Prosaic Desires: Modernist Knowing, Boredom, Laughter and Anticipation

Prosaic Desires: Modernist Knowing, Boredom, Laughter and Anticipation

Prosaic Desires: Modernist Knowing, Boredom, Laughter and Anticipation

Prosaic Desires: Modernist Knowing, Boredom, Laughter and Anticipation

Synopsis

Exploring a variety of everyday human longings as they arise in modernist fiction, this book poses a direct challenge to psychoanalytic accounts that characterize desire as sexual or powerful.

Using continental philosophy as its framework, Prosaic Desires contends that human longing is as endless in kind as it is in manifestation. It reads Schopenhauer, Nietzsche, and Heidegger, but relies primarily on the thinking of Emmanuel Levinas, who radically argues that the self is defined by an endless longing for the other. Extending Levinasian theory, Prosaic Desires locates desire-driven shifts from the self to other in modernist literature. These banal longings lie within the poles of sexuality and power and include the desire to know and escape boredom, as well as risibility and anticipation. Authors include Joyce, Woolf, Stein, and Beckett, all of whom discernibly move away from self-absorbed, grand narratives toward other-based, evanescent longings. Central to their writings is the conflicted relationship between daily, finite experience and the limitlessness possibility of human desire.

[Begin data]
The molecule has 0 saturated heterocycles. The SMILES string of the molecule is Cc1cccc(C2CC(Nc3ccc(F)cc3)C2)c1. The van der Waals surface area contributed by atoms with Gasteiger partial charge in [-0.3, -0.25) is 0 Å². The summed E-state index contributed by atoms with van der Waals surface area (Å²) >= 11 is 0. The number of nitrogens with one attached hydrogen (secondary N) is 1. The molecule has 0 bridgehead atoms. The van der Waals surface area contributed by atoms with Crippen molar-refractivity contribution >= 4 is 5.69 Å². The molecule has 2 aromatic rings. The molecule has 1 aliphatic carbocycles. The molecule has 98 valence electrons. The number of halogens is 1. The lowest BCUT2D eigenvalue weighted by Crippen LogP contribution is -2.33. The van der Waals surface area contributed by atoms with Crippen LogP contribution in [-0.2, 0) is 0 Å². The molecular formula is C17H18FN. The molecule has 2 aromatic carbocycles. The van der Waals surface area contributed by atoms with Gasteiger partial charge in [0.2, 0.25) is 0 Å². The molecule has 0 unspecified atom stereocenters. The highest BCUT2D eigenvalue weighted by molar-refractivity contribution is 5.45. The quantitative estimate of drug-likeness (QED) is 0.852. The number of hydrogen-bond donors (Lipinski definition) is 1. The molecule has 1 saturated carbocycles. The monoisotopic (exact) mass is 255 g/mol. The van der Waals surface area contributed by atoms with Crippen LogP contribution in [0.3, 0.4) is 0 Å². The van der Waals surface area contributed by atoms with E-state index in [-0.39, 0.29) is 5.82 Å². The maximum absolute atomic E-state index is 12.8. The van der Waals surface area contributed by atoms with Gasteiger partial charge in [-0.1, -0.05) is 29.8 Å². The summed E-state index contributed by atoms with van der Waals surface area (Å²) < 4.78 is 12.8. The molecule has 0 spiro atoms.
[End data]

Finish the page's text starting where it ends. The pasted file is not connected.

Excerpt

To begin: two disastrous tales of desires neither prosaic nor strictly modernist. Both arise in lesser- known novels by Thomas Hardy, books dedicated to an examination and excoriation of the most prevalent desires of Victorian fiction, namely, social mobility and love. The first is Hardy’s The Hand of Ethelberta (1876), which centers on Ethelberta Chickerel, one of ten children born to a butler. While working as a governess, Ethelberta marries into the wealthy family she works for, but loses her husband to fatal illness on their honeymoon. Under agreement that she never publicize her humble origins, she is taken under the wing of her new mother- in- law, who disapproves of Ethelberta’s published poetry and so bequeaths her only the lease of a London residence at her death. Ever enterprising, Ethelberta feigns nobility in this residence, hires her siblings as staff, and determines to find a husband who will support her family in the style to which she would like them to become accustomed, although they appear quite blissfully impoverished. The rest of the novel is consumed with the pursuit by various aspirants to Ethelberta’s beautiful, and beautifully played, hand; Hardy busies himself throughout satirizing the transparencies of lower- and upper- class aspiration. Amidst the all- pervading longing for success, Ethelberta stands out as a figure “with a white round neck as firm as a fort,” in possession of a gift of self- command so powerful as to make her life distinctly uncomfortable, if undeniably interesting (63). So authoritative is Ethelberta that her sister conflates her with Providence, claiming, “Berta will never let us come to want” (411). Ethelberta is the living embodiment of a very deific wilfulness.

In Ethelberta’s view, the human will supersedes any so- called natural force, so that even “the question of getting into love or not is a matter of will” (74). Her eventual attraction to an aged viscount – one Lord Mountclere – grows in proportion to her burgeoning awareness that he intends to yield to her every desire. Ethelberta perceives marriage . . .

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